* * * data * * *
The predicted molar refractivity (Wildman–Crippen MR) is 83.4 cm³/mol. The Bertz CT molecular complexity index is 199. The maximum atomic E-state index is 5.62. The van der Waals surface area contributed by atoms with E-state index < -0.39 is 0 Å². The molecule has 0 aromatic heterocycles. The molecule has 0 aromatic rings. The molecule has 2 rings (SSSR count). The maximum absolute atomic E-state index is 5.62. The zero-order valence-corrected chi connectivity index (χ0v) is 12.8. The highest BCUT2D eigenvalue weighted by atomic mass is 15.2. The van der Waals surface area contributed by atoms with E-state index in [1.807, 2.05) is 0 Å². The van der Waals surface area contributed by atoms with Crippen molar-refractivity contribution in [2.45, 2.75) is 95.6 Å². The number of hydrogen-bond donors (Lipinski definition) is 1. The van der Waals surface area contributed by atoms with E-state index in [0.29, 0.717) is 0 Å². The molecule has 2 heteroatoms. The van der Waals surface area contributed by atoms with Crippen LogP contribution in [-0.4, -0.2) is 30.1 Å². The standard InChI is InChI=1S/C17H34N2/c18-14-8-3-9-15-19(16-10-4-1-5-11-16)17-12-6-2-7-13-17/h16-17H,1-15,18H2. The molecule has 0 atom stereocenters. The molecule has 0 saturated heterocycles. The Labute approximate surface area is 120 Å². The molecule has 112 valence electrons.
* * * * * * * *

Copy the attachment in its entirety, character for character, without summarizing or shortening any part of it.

The predicted molar refractivity (Wildman–Crippen MR) is 83.4 cm³/mol. The Bertz CT molecular complexity index is 199. The maximum atomic E-state index is 5.62. The van der Waals surface area contributed by atoms with E-state index < -0.39 is 0 Å². The molecule has 0 aromatic heterocycles. The molecule has 0 aromatic rings. The molecule has 2 rings (SSSR count). The maximum absolute atomic E-state index is 5.62. The zero-order valence-corrected chi connectivity index (χ0v) is 12.8. The highest BCUT2D eigenvalue weighted by atomic mass is 15.2. The van der Waals surface area contributed by atoms with E-state index in [1.807, 2.05) is 0 Å². The van der Waals surface area contributed by atoms with Crippen molar-refractivity contribution in [2.45, 2.75) is 95.6 Å². The number of hydrogen-bond donors (Lipinski definition) is 1. The van der Waals surface area contributed by atoms with E-state index in [0.29, 0.717) is 0 Å². The molecule has 2 heteroatoms. The van der Waals surface area contributed by atoms with Crippen LogP contribution in [-0.4, -0.2) is 30.1 Å². The standard InChI is InChI=1S/C17H34N2/c18-14-8-3-9-15-19(16-10-4-1-5-11-16)17-12-6-2-7-13-17/h16-17H,1-15,18H2. The molecule has 0 atom stereocenters. The molecule has 0 saturated heterocycles. The Labute approximate surface area is 120 Å². The molecule has 112 valence electrons.